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I've recently acquired an old Beyerdynamic BMS85. This comprises a BM85 ribbon head fitted to an S85 wireless transmitter body. The S85 I have is non-functional, and I'd like to modify the unit to be wired instead of wireless.

The BM85 appears to be a dual-element cardioid or hypercardioid ribbon. I'm told it is similar to (or may be the same as) an M500. I've looked at the output of the ribbon elements on a scope, and they both appear to work. One gives phase and the other an anti-phase output, surprisingly. In the head unit, the two element outputs are connected to opposite ends of a 100KOhm (!) pot, with the +ve head output taken from the pot wiper. The common end of the elements is the -ve head output. The pot adjustment hole has a symbol that might be a bass roll-off indicator, but it's not clear.

I have asked Beyer about the BM85, and they sent me the only information they said they had in their archive, which was a .pdf mainly about the S85 wireless part. However, it did have a frequency response curve for the ribbon head showing several bass roll-off curves. The text on the chart is too small to read, but the responses looks very similar to the M500, so they could well be proximity effect variations. Unlike the M500, there's no transformer fitted in the BM85.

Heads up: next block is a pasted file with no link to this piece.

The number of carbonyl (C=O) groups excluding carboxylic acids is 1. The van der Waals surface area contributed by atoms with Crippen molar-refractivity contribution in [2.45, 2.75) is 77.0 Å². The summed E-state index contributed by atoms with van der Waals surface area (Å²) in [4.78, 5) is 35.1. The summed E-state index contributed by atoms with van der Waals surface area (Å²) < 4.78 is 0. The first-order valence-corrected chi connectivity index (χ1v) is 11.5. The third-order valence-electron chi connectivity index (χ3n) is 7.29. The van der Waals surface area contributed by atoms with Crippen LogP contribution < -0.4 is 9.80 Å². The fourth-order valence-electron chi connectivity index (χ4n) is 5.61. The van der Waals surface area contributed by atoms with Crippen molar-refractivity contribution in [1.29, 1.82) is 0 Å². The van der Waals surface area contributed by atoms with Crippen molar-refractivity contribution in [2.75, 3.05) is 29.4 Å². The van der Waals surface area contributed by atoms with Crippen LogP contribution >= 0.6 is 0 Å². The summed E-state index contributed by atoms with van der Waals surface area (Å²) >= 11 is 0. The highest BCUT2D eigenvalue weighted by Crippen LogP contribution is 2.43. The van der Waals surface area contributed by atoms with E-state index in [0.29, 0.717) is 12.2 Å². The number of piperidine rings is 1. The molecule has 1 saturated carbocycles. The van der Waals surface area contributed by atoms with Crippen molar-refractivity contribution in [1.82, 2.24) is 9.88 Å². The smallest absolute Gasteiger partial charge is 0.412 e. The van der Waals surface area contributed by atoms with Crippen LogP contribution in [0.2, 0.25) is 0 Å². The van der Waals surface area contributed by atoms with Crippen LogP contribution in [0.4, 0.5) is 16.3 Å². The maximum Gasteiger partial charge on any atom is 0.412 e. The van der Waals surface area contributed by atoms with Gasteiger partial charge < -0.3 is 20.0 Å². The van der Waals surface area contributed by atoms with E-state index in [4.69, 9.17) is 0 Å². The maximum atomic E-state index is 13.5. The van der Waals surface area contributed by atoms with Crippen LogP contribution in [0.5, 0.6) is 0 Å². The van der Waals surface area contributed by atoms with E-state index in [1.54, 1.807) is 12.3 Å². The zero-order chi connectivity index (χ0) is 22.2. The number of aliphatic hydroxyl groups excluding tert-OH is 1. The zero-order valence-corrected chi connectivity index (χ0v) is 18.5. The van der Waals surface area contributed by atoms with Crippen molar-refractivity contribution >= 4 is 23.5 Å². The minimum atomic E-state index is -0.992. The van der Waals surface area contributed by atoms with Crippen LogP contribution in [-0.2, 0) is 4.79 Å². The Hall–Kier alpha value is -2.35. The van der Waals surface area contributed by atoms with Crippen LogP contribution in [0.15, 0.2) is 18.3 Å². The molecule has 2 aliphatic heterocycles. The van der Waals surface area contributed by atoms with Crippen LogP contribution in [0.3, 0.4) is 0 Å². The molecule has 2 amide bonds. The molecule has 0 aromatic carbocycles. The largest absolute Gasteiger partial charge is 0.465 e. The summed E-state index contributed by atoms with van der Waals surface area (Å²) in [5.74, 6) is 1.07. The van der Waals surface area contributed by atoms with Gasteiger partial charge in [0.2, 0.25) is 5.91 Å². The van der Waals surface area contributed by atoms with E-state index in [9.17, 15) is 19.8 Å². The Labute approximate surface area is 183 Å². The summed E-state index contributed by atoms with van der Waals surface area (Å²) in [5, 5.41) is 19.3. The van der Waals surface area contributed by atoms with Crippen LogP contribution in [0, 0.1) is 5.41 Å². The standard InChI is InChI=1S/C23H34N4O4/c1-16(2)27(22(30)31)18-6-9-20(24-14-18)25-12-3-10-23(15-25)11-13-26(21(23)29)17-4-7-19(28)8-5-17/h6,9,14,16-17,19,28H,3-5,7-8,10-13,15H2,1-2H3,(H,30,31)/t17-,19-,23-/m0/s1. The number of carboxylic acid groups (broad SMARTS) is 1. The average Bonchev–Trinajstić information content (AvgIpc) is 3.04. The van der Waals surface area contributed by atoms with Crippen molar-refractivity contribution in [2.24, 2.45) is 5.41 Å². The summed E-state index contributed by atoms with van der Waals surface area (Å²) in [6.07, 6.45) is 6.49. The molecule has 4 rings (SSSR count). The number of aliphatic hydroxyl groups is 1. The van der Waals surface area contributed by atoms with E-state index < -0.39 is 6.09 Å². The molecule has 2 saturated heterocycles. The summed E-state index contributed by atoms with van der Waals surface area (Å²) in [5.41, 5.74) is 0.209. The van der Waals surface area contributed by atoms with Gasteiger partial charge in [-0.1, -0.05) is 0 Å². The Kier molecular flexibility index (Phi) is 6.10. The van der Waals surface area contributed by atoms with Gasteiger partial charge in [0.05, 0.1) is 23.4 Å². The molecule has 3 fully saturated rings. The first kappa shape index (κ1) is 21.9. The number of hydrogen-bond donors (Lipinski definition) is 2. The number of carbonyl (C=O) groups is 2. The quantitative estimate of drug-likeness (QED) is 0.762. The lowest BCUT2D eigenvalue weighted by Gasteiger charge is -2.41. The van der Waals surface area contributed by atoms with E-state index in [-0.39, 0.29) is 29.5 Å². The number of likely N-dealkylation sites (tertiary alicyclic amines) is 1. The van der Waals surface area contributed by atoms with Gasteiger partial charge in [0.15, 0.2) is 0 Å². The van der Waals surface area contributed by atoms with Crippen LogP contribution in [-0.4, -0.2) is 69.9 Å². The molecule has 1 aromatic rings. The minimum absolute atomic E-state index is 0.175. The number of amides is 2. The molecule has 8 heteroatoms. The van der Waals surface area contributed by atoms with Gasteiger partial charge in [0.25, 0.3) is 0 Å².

My appeal to the ribbon community is for (a) any additional information about the BM85, and (b) whether the M500 had an adjustment potentiometer that varied the proportion of each element's contribution to the output, and, if so, what effect did it have on the sound.

Helpful comments gratefully received.


RemyRAD Mon, 07/13/2009 - 12:24

I think you'll find that the M500 was a single ribbon. Their dual ribbon capsules were their higher-priced, higher-quality versions much like the M130/M160 which were in fact dual ribbon capsules. The adjustment you noted maybe more for creating a hyper-cardioid pattern as opposed to a figure of 8 pattern. This is the only way that the M130 & M160 differ along with the appropriate positioning within the capsule head to create the proper polar pattern. Because of their extremely low impedance outputs, you'll either need a proper internal microphone transformer or you will need to utilize a specialty low noise active output converter. I think you have a real prize there on your hands. I love the 130 & 160's as I have five total along with 2 RCA 77 DX units. Yummy!

That's an expensive capsule head
Ms. Remy Ann David